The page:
3) Some instability in one’s life is, on hindsight, good. When you are in it, it’s tough. But grit your teeth, cultivate a lion’s heart, tell yourself to make the best of it, and face your fears and difficulties with a ferocious roar. After an uncertain period of time has passed, you’ll look back and come to respect yourself for how well you responded and pulled through, and how brave you were.
4) Tough times are the best times to learn. I was a softie and complacent when my life was stable. Now that it has become rather stable again, there’s a danger of unlearning my tough lessons. Hence, I remind myself in myriad ways not to be complacent, such as reading about the predicaments of others on transitioning.org and reminding myself that I could meet difficulties again in the future (perhaps in other forms).
5) While you are working your way out of difficulty, don’t let your self-esteem to plunge. This happens very easily to people who has lost their jobs since a lot of us hinge our self-worth on our professional stature and achievements. See for yourself how well and pro-active you are in getting yourself out of the situation, or how well you are in making the best of what you have (in my case, I took pride in learning fast, cooking well and maintaining a strict level of cleanliness in my job). It is still my personal pride till this day about what I did and what I’m capable of the moment my mindset changed.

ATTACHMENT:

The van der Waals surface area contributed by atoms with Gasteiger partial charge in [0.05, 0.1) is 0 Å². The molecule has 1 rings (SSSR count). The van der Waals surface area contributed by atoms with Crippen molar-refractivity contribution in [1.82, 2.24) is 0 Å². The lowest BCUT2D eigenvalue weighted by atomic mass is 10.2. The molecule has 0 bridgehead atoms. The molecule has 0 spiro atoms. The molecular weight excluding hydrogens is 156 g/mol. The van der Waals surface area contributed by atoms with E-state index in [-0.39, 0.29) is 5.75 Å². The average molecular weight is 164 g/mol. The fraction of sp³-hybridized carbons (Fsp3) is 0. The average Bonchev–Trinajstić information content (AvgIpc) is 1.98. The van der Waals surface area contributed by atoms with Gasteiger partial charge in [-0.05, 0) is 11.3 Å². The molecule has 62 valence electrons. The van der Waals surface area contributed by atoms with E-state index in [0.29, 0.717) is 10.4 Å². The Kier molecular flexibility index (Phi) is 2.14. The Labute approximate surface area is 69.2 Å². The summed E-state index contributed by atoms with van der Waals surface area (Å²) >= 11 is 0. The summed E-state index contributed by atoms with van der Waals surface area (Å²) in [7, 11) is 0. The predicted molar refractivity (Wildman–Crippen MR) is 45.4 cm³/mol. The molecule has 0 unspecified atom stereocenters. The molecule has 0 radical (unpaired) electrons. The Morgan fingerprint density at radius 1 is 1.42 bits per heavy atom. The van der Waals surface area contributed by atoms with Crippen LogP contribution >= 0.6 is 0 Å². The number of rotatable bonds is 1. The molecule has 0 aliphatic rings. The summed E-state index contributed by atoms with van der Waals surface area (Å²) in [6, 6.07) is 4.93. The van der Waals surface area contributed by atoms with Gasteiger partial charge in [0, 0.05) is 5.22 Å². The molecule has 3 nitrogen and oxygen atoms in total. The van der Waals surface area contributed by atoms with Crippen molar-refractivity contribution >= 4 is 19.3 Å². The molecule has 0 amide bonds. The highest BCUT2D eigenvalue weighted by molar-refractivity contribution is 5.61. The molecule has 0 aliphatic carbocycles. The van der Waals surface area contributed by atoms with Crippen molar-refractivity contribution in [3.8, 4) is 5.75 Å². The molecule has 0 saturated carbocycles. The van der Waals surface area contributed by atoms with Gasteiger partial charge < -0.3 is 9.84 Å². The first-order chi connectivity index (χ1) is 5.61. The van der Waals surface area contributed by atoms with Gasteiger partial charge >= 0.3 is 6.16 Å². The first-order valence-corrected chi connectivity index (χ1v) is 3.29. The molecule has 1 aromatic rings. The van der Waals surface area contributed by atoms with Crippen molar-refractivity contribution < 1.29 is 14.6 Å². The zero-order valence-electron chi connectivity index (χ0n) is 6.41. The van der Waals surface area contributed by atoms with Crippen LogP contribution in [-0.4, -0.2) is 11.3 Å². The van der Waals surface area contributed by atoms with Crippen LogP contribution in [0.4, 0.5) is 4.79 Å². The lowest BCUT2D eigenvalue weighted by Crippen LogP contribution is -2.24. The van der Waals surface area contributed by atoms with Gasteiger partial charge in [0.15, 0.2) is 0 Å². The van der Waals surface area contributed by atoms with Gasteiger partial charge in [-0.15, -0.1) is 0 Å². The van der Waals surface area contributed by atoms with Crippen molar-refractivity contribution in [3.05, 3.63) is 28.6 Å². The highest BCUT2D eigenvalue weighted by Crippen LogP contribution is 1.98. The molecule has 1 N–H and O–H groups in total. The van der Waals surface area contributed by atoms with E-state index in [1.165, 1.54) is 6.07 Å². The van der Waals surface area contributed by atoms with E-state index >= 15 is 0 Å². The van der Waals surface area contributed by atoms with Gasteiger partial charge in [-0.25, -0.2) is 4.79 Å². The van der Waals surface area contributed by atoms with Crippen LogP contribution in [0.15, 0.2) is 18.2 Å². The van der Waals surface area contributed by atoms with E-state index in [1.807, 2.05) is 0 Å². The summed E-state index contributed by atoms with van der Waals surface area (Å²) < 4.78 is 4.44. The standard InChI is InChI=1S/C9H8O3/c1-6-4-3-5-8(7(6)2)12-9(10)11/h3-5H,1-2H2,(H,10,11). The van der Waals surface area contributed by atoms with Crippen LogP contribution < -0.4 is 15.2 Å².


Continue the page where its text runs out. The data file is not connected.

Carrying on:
6) One could live without many things: the weekly dining in restaurants, latest phone, frivolous appointments with equally frivolous friends which is all about spending money. I learnt to find joy in simple things such as a delicious piece of tau-sar bun from my neighbourhood bakery. Enjoyment is all in the mind.
7) When you stop calling friends and they don’t call you to know what’s happening in your life, they are probably not your friends. Worse – they know you are in difficulty but don’t bother to follow up to see if you are coping well – these are fair-weather friends. Time to update your phonelist.
8) Acts of kindness come out of the blue and usually when you least expect them. Be grateful when you receive them. Repay the kindness bank account of the cosmos: germinate kindness by doing acts of kindness to others.